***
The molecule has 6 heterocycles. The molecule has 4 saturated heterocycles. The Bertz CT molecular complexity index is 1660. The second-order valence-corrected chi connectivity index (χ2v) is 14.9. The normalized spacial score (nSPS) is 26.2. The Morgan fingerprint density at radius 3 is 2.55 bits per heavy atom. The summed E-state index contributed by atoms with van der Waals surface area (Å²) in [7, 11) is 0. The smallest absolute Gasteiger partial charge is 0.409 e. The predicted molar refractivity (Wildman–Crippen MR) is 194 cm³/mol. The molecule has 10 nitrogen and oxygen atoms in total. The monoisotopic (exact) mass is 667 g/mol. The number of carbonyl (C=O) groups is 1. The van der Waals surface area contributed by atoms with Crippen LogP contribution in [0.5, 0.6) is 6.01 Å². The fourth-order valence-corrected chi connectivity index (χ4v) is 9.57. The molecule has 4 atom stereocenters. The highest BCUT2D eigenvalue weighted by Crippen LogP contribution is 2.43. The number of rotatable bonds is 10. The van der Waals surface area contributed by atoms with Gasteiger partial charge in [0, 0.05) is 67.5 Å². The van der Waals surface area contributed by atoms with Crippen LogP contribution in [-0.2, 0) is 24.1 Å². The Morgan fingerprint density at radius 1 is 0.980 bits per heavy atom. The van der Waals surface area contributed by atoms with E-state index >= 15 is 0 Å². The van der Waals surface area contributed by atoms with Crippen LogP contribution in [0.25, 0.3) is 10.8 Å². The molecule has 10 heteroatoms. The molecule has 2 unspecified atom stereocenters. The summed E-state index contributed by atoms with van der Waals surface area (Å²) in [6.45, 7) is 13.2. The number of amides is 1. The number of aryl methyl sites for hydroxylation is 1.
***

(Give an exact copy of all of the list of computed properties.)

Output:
The molecule has 6 heterocycles. The molecule has 4 saturated heterocycles. The Bertz CT molecular complexity index is 1660. The second-order valence-corrected chi connectivity index (χ2v) is 14.9. The normalized spacial score (nSPS) is 26.2. The Morgan fingerprint density at radius 3 is 2.55 bits per heavy atom. The summed E-state index contributed by atoms with van der Waals surface area (Å²) in [7, 11) is 0. The smallest absolute Gasteiger partial charge is 0.409 e. The predicted molar refractivity (Wildman–Crippen MR) is 194 cm³/mol. The molecule has 10 nitrogen and oxygen atoms in total. The monoisotopic (exact) mass is 667 g/mol. The number of carbonyl (C=O) groups is 1. The van der Waals surface area contributed by atoms with Crippen LogP contribution in [0.5, 0.6) is 6.01 Å². The fourth-order valence-corrected chi connectivity index (χ4v) is 9.57. The molecule has 4 atom stereocenters. The highest BCUT2D eigenvalue weighted by Crippen LogP contribution is 2.43. The number of rotatable bonds is 10. The van der Waals surface area contributed by atoms with Gasteiger partial charge in [0, 0.05) is 67.5 Å². The van der Waals surface area contributed by atoms with Crippen LogP contribution in [-0.2, 0) is 24.1 Å². The Morgan fingerprint density at radius 1 is 0.980 bits per heavy atom. The van der Waals surface area contributed by atoms with E-state index >= 15 is 0 Å². The van der Waals surface area contributed by atoms with Crippen LogP contribution in [0.25, 0.3) is 10.8 Å². The molecule has 10 heteroatoms. The molecule has 2 unspecified atom stereocenters. The summed E-state index contributed by atoms with van der Waals surface area (Å²) in [6.45, 7) is 13.2. The number of amides is 1. The number of aryl methyl sites for hydroxylation is 1.